maize in ancient india: strong transpacific links are indicated

Yuri Kuchinsky (
26 Dec 1996 16:46:14 GMT

[followups directed to: sci.archaeology.mesoamerican, sci.archaeology, and

Well, ladies and gentlemen, some of you may have followed these
discussions about trans-Pacific diffusion of cultural traits and
other things for a while. Did the people of Asia and America
communicate with each other across the ocean before Columbus? What
about those ancient sailors?

Great many individual items were considered in all these sometimes
heated discussions. Some of them appeared, to me and others, to
indicate diffusion rather persuasively, and some others not quite to
the same extent... We have been looking for a "Smoking Gun" for some
time, and many candidates have been suggested. Some of them still appear
quite valid to me. I delayed responding to detailed criticisms of my
opponents about sweet potato and some other items, mainly because I
didn't want to get too technical with one single item when so many
relevant and promising items pointing in the same direction needed
to be evaluated and researched. The adventures of the chicken are
still unfolding in these groups, and the follow-ups keep adding up
in the discussion threads.

Nevertheless, up to now, I've not been able to identify a real
"Smoking Gun". Such real "Smoking Gun" would need to be something
preferably not too complex to evaluate that, if considered by an
impartial observer, will _leave no doubt_ in the mind of the
observer that these ancient transoceanic contacts _existed for
sure_. But now, it seems, I have it! What a moment...

[I am grateful to my netpal Kerry A. Shirts <> for
pointing me towards this research. He seems to have been keeping up with
this sort of material for some time, and had accumulated much data about


Carl L. Johannessen and Anne Z. Parker, MAIZE EARS SCULPTURED IN
DIFFUSION, in Economic Botany, 1989, 43 (2): 164-180.


That's where it is. And here's the abstract:

Evidence for the presence of maize (_Zea mays_, Poaceae) in
India prior to traditional European contact is found in stone
sculptures of maize ears in the 12th and 13th century (and
earlier) Hoysala temples in southern India near Mysore. These
"ears" present the morphology of maize in such intricate and
specifically variable representations that it would have been
impossible for sculptors to have imagined the variability
consistently and realistically without large numbers of actual
maize ears as models. No other natural model could supply this
variability. We should search for other crops and cultural
artifacts that would have diffused with maize across the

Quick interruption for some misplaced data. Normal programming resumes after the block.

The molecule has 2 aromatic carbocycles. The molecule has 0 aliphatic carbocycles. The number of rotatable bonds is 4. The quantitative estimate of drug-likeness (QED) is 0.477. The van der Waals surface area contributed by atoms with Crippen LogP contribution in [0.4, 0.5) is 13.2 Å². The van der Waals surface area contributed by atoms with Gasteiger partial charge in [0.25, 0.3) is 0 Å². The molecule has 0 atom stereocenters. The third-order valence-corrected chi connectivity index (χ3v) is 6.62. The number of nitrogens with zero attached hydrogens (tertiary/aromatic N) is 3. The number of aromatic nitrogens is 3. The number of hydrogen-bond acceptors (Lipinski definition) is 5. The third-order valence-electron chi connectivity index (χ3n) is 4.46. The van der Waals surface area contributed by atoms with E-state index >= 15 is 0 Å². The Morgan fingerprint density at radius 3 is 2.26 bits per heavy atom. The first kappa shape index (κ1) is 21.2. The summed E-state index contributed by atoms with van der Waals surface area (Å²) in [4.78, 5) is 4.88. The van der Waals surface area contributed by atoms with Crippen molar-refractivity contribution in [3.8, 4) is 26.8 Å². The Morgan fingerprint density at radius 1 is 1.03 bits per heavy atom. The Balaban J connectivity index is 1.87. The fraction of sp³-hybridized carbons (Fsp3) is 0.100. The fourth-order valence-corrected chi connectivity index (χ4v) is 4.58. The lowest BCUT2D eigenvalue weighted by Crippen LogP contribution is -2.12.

oceans before 1492 AD.

This just about says it all.

I have read the article, and will now try to summarize the most
interesting parts. (I'm aware that, because of holidays, many University
research libraries are closed, so many would be unable to check out these
refs for now.)

The best parts for a layman are the photographs. Yes, this is the
"Smoking Gun", no doubt about it... The stone carvings are
_extremely intricate_ and realistic -- and well preserved. No
mistake about it. Every little grain of corn is portrayed
painstakingly. _Little doubt_ can remain that corn was definitely in
India very early on!

The article is quite technical for the most part. It mostly deals
with the minutiae of precise identification. Authors spend very
considerable space analyzing the portrayals of corn in these Indian
sculptures. They actually isolated 23 (!) minute items of comparison of
the sculpted ears with the real-life ears of corn. Examples:

...the size and shape of "ears" in husks, partly husked or
entirely dehusked; the proportional shapes of "kernels" that
are normally wider than thick; the expansion of the "kernel"
adjacent to the missing "kernel"; the smaller sized "kernels"
at the tip; one tip with undeveloped, tiny "kernels" and the
bottom four-fifth normal; the normality of parallel rows over
tessellate row conditions or tessellate "kernels" at the base
and parallel rows in the middle and tip of the "ear";... (p.

These sorts of descriptions go on and on... But one picture is worth
a thousand words... Take a look at these photos, you, the doubters
out there! (In the future, I will try to scan some of these photos
and to put them up on my webpage.)

In short,

The sizes and shapes of "ears" and of incised "kernels", both
in the overall form and in fine detail, suggest that maize was
indeed the model for these stone carvings. (p. 164)

[More details to come later.]

Best regards,



=O= Yuri Kuchinsky in Toronto =O=
--- a webpage like any other... ---

Diffusionist studies are not, as they are sometimes said to be,
attempts to depreciate the creativity of peoples; rather they are
efforts to locate and specify this creativity. D. Frazer,
Research, 32 (1965) p. 454, as quoted by J. Needham.